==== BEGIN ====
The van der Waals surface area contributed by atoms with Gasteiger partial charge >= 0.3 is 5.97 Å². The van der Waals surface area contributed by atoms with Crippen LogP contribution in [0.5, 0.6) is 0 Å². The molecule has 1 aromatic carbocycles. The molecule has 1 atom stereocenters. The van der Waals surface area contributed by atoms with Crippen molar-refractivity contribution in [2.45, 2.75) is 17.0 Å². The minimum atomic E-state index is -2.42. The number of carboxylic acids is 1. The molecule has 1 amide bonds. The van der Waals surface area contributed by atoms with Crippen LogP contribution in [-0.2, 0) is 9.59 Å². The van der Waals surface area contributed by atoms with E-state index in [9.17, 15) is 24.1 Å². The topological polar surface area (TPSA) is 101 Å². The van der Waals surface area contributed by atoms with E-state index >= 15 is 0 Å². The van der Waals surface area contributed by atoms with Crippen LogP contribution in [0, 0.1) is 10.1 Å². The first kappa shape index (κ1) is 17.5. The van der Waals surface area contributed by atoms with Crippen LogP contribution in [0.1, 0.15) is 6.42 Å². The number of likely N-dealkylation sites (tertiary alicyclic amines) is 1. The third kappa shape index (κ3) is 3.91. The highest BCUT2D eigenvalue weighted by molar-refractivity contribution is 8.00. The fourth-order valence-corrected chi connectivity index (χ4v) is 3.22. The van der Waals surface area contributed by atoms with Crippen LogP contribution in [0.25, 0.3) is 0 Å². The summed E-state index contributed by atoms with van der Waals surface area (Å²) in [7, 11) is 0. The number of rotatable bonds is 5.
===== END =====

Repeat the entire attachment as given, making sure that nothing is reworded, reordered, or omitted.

The van der Waals surface area contributed by atoms with Gasteiger partial charge >= 0.3 is 5.97 Å². The van der Waals surface area contributed by atoms with Crippen LogP contribution in [0.5, 0.6) is 0 Å². The molecule has 1 aromatic carbocycles. The molecule has 1 atom stereocenters. The van der Waals surface area contributed by atoms with Crippen molar-refractivity contribution in [2.45, 2.75) is 17.0 Å². The minimum atomic E-state index is -2.42. The number of carboxylic acids is 1. The molecule has 1 amide bonds. The van der Waals surface area contributed by atoms with Crippen LogP contribution in [-0.2, 0) is 9.59 Å². The van der Waals surface area contributed by atoms with E-state index in [9.17, 15) is 24.1 Å². The topological polar surface area (TPSA) is 101 Å². The van der Waals surface area contributed by atoms with E-state index >= 15 is 0 Å². The van der Waals surface area contributed by atoms with Crippen LogP contribution in [0, 0.1) is 10.1 Å². The first kappa shape index (κ1) is 17.5. The van der Waals surface area contributed by atoms with Crippen LogP contribution in [0.1, 0.15) is 6.42 Å². The number of likely N-dealkylation sites (tertiary alicyclic amines) is 1. The third kappa shape index (κ3) is 3.91. The highest BCUT2D eigenvalue weighted by molar-refractivity contribution is 8.00. The fourth-order valence-corrected chi connectivity index (χ4v) is 3.22. The van der Waals surface area contributed by atoms with Crippen LogP contribution in [0.25, 0.3) is 0 Å². The summed E-state index contributed by atoms with van der Waals surface area (Å²) in [7, 11) is 0. The number of rotatable bonds is 5.